NASA TV's This Week @NASA, Week Ending December 05

NASA TV's This Week @NASA, Week Ending December 05
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This Week At NASA…



The winner of the 2008 Northrop Grumman Lunar Lander Challenge was recognized in a ceremony at NASA Headquarters.

A ceremonial check for $350,000 was presented to Armadillo Aerospace team leader, John Carmack, by Doug Comstock, director of NASA's Innovative Partnerships Program.

Mike Griffin: "Today we’re here to recognize the genius and the perspiration of Armadillo Aerospace."

Last October at the Las Cruces International Airport in New Mexico, a rocket-powered vehicle built by Armadillo Aerospace successfully lifted off vertically to a height of 50 meters, flew horizontally to a landing pad 100 meters away, landed safely after at least 90 seconds of time in the air, then repeated the flight. A lunar lander with these capabilities will be essential to ferry payloads and/or humans back and forth between lunar orbit and the moon's surface. The Lunar Lander Challenge is one of seven competitions designed to tap the nation's ingenuity in support of NASA’s goals and missions.

STS-119 – KSC
The STS-119 crew, led by Commander Lee Archambault, recently spent several days at the Kennedy Space Center familiarizing themselves with some of the equipment they’ll use on their mission to the International Space Station. The crew will deliver and install the S6 truss segment to complete the backbone of the ISS, enabling the station to double its crew capacity from three to six. The other members of the crew are pilot Tony Antonelli and mission specialists Joe Acaba, John Phillips, Steve Swanson, Ricky Arnold and Japan Aerospace Exploration Agency astronaut Koichi Wakata. Wakata will remain on the station, replacing Expedition 18 Flight Engineer Sandy Magnus, who’ll return to Earth with the Discovery crew. STS-119 is slated to launch February 12.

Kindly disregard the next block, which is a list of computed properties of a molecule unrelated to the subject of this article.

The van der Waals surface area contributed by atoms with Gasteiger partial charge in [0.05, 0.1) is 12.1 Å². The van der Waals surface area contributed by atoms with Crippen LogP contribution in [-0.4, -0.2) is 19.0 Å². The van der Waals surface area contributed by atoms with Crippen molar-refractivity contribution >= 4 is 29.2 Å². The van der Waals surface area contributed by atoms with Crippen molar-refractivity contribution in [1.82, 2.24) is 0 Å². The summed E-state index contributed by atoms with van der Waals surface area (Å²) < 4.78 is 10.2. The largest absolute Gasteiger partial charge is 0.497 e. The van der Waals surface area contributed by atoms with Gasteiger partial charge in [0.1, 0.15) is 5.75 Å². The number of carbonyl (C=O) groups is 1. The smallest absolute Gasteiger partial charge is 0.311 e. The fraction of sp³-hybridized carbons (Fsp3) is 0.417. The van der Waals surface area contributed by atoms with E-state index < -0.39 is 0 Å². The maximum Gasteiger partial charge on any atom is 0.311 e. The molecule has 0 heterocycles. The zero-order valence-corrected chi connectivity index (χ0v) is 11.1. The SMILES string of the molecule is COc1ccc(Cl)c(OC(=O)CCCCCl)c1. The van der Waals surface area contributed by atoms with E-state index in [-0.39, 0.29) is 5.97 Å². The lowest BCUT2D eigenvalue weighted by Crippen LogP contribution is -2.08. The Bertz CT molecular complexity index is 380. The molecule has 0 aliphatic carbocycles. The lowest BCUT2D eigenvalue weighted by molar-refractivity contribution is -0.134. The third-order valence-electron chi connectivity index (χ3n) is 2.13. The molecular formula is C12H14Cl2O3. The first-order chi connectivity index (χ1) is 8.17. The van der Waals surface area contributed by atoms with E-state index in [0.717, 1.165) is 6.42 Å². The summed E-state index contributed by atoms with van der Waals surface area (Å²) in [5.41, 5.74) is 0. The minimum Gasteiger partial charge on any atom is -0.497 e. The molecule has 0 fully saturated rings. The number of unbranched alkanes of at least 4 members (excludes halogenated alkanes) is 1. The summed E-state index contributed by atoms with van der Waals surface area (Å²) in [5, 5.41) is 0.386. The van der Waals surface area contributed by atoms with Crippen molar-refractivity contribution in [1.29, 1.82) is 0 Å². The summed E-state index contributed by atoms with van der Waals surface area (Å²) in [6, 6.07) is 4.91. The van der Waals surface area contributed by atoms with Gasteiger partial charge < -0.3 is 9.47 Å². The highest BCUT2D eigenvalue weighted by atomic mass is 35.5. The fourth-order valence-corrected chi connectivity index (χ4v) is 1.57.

In the Space Station Processing Facility at the Kennedy Space Center, workers check a payload item for the STS-127 mission. On that mission space shuttle Endeavour will deliver the Kibo laboratory’s Experiment Logistics Module-Exposed Section to the ISS. The ELM-ES is one of the final components of Kibo, the Japanese Experiment Module. Experiments on Kibo include space medicine, biotechnology and Earth observations. Endeavour’s STS-127 mission is targeted to launch next May 15.

Workers at the Marshall Space Flight Center packed up a key component of the STS-128 mission to the ISS. The Materials Science Research Rack, or MSRR, is headed for the Kennedy Space Center; it’s scheduled for launch aboard space shuttle Atlantis next summer. The MSRR will be housed in the U. S. Destiny Laboratory Module. Astronauts will use the rack for researching how basic materials, such as metals, ceramics, semiconductor crystals and glasses are affected by microgravity. STS-128 is scheduled to begin July 30.

And STS-130 is still a year away, but workers at Kennedy’s Space Station Processing Facility are already preparing space shuttle Endeavour’s prime cargo for that mission. The Cupola module will be delivered and installed on the International Space Station by space shuttle Endeavour and its crew. Cupola, delivered in 2004 by the European Space Agency, will offer a 360-degree panorama of activities outside the station and spectacular views of the Earth. Cupola will also help astronauts on spacewalks. The final element of the space station core, Cupola is scheduled for launch on Endeavour's STS-130 mission targeted for Dec. 10, 2009.

NASA’s Mars Reconnaissance Orbiter has just completed its primary science phase. After a seven month journey to Mars and six months of aerobraking to reach its science orbit, MRO has spent two years seeking out the history of water on the Red Planet. It has captured extreme close-ups of the Martian surface, analyzed minerals, monitored daily global weather, and measured how much water and dust is in Mars’s atmosphere. MRO’s latest finding: Mars has “rhythm.” Climate cycles persisting for millions of years on ancient Mars left a record of rhythmic patterns in thick stacks of sedimentary rock layers, revealed in three-dimensional detail by MRO’s HiRISE camera.

Kevin Lewis: "One of the really exciting things is that these rocks we know now are essentially recording an archive of the past climate so someday we can go there and actually read the ancient history of Mars in the rocks. And, so, we know now that there is an archive existing on the planet that we could go look at to learn about the ancient climate."

And that's This Week At NASA!

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